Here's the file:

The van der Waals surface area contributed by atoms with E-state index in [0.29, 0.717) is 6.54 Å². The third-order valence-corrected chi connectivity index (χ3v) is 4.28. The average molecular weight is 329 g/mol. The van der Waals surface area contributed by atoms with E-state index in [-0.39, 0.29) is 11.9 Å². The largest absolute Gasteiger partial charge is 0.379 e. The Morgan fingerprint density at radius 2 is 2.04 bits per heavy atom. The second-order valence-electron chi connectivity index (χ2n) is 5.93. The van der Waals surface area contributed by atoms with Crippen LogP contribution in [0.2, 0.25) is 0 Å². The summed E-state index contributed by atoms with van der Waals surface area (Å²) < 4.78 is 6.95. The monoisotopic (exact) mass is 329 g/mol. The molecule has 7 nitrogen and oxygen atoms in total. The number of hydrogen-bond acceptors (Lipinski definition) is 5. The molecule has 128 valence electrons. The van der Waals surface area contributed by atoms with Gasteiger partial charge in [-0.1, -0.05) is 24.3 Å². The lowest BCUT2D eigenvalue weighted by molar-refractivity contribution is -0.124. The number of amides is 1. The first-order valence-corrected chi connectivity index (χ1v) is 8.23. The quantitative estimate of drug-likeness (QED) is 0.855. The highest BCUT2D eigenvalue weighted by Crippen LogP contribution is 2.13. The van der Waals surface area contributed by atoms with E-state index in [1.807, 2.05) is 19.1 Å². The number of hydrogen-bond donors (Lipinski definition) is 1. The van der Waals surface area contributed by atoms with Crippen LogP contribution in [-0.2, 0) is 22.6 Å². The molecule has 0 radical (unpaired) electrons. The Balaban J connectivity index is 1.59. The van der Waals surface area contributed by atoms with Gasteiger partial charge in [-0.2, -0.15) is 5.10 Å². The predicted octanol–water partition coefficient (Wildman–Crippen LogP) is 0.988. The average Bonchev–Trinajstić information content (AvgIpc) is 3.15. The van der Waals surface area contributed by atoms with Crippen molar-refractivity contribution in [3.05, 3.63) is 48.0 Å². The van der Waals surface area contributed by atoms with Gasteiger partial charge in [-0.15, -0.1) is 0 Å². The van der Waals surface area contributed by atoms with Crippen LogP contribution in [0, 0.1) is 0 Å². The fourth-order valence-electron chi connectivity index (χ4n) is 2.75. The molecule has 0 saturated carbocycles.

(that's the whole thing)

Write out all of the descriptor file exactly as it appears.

The van der Waals surface area contributed by atoms with E-state index in [0.29, 0.717) is 6.54 Å². The third-order valence-corrected chi connectivity index (χ3v) is 4.28. The average molecular weight is 329 g/mol. The van der Waals surface area contributed by atoms with E-state index in [-0.39, 0.29) is 11.9 Å². The largest absolute Gasteiger partial charge is 0.379 e. The Morgan fingerprint density at radius 2 is 2.04 bits per heavy atom. The second-order valence-electron chi connectivity index (χ2n) is 5.93. The van der Waals surface area contributed by atoms with Crippen LogP contribution in [0.2, 0.25) is 0 Å². The summed E-state index contributed by atoms with van der Waals surface area (Å²) < 4.78 is 6.95. The monoisotopic (exact) mass is 329 g/mol. The molecule has 7 nitrogen and oxygen atoms in total. The number of hydrogen-bond acceptors (Lipinski definition) is 5. The molecule has 128 valence electrons. The van der Waals surface area contributed by atoms with Gasteiger partial charge in [-0.1, -0.05) is 24.3 Å². The lowest BCUT2D eigenvalue weighted by molar-refractivity contribution is -0.124. The number of amides is 1. The first-order valence-corrected chi connectivity index (χ1v) is 8.23. The quantitative estimate of drug-likeness (QED) is 0.855. The highest BCUT2D eigenvalue weighted by Crippen LogP contribution is 2.13. The van der Waals surface area contributed by atoms with E-state index in [1.807, 2.05) is 19.1 Å². The number of hydrogen-bond donors (Lipinski definition) is 1. The van der Waals surface area contributed by atoms with Crippen LogP contribution in [-0.2, 0) is 22.6 Å². The molecule has 0 radical (unpaired) electrons. The Balaban J connectivity index is 1.59. The van der Waals surface area contributed by atoms with Gasteiger partial charge in [-0.2, -0.15) is 5.10 Å². The predicted octanol–water partition coefficient (Wildman–Crippen LogP) is 0.988. The average Bonchev–Trinajstić information content (AvgIpc) is 3.15. The van der Waals surface area contributed by atoms with Crippen molar-refractivity contribution in [3.05, 3.63) is 48.0 Å². The van der Waals surface area contributed by atoms with Gasteiger partial charge in [-0.15, -0.1) is 0 Å². The van der Waals surface area contributed by atoms with Crippen LogP contribution in [0, 0.1) is 0 Å². The fourth-order valence-electron chi connectivity index (χ4n) is 2.75. The molecule has 0 saturated carbocycles.